Poppy Denby is intrigued when she is invited to attend the auction for the Death Mask of Nefertiti. Held on the country estate of Sir James Maddox, a famous explorer, the auction promises to be a controversial and newsworthy affair.
Representatives from the world’s leading museums are gathering to bid on the mask, which was discovered in Egypt. Poppy quickly sniffs out that the mask was not the only thing found that night: the underground chamber also contained a dead body.
Poppy and her colleagues from The Daily Globe, who are trying to stay one step ahead of their rivals from The London Courier, dismiss rumours about the mask’s ancient curse. But when one of the auction party is murdered, and someone starts stalking Poppy, the race is on to find the killer before “the curse” can strike again…
The Cairo Brief is the fourth in the POPPY DENBY INVESTIGATES series but it is the first that I have read. Although some references are made to previous storylines I in no way felt that I was missing vital information so please don’t worry if you’re starting here too. Of course like me, once you’ve read The Cairo Brief, you’ll probably be itching to read the previous three novels too!
I’ve always been a fan of an Agatha Christie type of thriller. I love the gentle (yet deadly), old fashioned mystery that has a host of characters and circumstances expertly woven into the story with many motives and possibilities. I adore trying to work out who the guilty party is and this novel by Fiona Veitch Smith ticks all the boxes for me.
So what’s right about it? Firstly, the time and setting. It has that brilliant 1920’s atmosphere and style. Secondly I love the historical element of the story. Based around antiquities theft, Fiona has drawn on this interesting, controversial and emotive subject to create an intriguing storyline. Do check out her guest article below about Poppy Denby and the murky world of antiquities theft. It makes fascinating reading.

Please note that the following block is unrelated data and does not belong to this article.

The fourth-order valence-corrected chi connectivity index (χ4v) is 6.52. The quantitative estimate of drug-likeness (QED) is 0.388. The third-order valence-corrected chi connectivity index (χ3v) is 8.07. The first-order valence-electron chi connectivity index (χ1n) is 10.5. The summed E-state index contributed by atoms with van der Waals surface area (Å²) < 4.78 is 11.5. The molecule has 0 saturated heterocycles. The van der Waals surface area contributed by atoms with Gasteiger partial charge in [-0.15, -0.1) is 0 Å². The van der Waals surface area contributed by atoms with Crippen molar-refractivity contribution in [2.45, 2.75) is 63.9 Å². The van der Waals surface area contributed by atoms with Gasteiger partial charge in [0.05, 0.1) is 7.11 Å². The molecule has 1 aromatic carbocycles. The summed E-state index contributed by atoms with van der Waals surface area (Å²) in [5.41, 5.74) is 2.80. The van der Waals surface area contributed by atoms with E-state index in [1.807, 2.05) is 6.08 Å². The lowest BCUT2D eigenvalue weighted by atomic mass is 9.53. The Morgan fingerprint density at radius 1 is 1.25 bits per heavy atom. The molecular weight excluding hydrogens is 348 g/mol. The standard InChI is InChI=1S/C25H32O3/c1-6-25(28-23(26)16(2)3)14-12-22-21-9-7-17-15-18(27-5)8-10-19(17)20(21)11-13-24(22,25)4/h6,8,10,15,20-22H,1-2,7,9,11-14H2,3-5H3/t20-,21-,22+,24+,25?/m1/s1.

Another important element of this story is how Fiona combines a mixture of fictional and real characters into the story. Bringing authenticity and a sense of the time in which is set. Of course the main protagonist is Poppy herself, our amateur sleuth/journalist who has ‘a nose for murder’. Just like Agatha Christie’s Hercule Poirot or Miss Marple, you know the killer is in trouble if she is around. She’s feisty, courageous and smart, and definitely a woman who knows her own mind. The police are also well written and though we see their own investigation from afar, they aren’t made out to be bumbling fools and but part of a collaboration between journalists and law enforcement to get to the bottom of the crime. I love the way the plot gradually unfolds, with the mystery thickening throughout the novel until it finally reaches it’s climax. Can you work out who did it? If you’re anything like me you may well change your mind several times before the end.
For me this is the perfect novel to curl up on a winters afternoon/evening, perhaps with a glass of mulled wine (or like Poppy, a glass of Sherry) by your side and lose yourself in a little escapism and mystery.
Now read on for some an insight into antiquities theft from author, Fiona Veitch Smith…
Guest Article by Fiona Veitch Smith
Poppy Denby and the Murky World of Antiquities Theft
Think back to the last time you were in the British Museum. Or any national museum in a European or North American country. Did you stand in awe of ancient artefacts from Africa, Asia or South America? Did you wonder how they managed to travel so far from their native lands? Most of these artefacts were collected by European adventurers and archaelogists during the 19th and early 20th centuries, but not all of them were legally acquired.